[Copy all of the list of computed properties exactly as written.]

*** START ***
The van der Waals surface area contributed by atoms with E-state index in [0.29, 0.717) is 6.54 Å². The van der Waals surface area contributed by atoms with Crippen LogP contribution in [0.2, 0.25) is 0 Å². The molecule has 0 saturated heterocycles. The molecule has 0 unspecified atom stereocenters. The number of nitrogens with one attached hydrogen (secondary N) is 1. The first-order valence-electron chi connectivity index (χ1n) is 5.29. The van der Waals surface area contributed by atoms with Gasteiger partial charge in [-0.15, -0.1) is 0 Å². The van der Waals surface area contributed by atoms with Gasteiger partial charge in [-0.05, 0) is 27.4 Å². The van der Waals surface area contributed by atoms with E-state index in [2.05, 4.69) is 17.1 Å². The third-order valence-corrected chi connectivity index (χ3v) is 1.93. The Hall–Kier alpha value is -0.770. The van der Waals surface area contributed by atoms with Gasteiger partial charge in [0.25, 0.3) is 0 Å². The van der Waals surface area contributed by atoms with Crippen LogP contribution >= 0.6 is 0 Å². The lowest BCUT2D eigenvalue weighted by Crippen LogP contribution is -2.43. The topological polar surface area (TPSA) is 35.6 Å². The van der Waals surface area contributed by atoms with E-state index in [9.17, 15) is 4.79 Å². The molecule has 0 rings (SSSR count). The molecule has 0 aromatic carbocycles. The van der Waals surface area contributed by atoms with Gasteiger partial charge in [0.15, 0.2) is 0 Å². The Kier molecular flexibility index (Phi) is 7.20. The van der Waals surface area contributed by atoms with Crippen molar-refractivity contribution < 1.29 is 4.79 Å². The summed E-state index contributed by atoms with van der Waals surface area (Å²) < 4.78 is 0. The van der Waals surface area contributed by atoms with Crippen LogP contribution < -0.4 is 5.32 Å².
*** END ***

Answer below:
The van der Waals surface area contributed by atoms with E-state index in [0.29, 0.717) is 6.54 Å². The van der Waals surface area contributed by atoms with Crippen LogP contribution in [0.2, 0.25) is 0 Å². The molecule has 0 saturated heterocycles. The molecule has 0 unspecified atom stereocenters. The number of nitrogens with one attached hydrogen (secondary N) is 1. The first-order valence-electron chi connectivity index (χ1n) is 5.29. The van der Waals surface area contributed by atoms with Gasteiger partial charge in [-0.15, -0.1) is 0 Å². The van der Waals surface area contributed by atoms with Gasteiger partial charge in [-0.05, 0) is 27.4 Å². The van der Waals surface area contributed by atoms with E-state index in [2.05, 4.69) is 17.1 Å². The third-order valence-corrected chi connectivity index (χ3v) is 1.93. The Hall–Kier alpha value is -0.770. The van der Waals surface area contributed by atoms with Gasteiger partial charge in [0.25, 0.3) is 0 Å². The van der Waals surface area contributed by atoms with Crippen LogP contribution >= 0.6 is 0 Å². The lowest BCUT2D eigenvalue weighted by Crippen LogP contribution is -2.43. The topological polar surface area (TPSA) is 35.6 Å². The van der Waals surface area contributed by atoms with E-state index in [9.17, 15) is 4.79 Å². The molecule has 0 rings (SSSR count). The molecule has 0 aromatic carbocycles. The van der Waals surface area contributed by atoms with Gasteiger partial charge in [0.15, 0.2) is 0 Å². The Kier molecular flexibility index (Phi) is 7.20. The van der Waals surface area contributed by atoms with Crippen molar-refractivity contribution < 1.29 is 4.79 Å². The summed E-state index contributed by atoms with van der Waals surface area (Å²) < 4.78 is 0. The van der Waals surface area contributed by atoms with Crippen LogP contribution < -0.4 is 5.32 Å².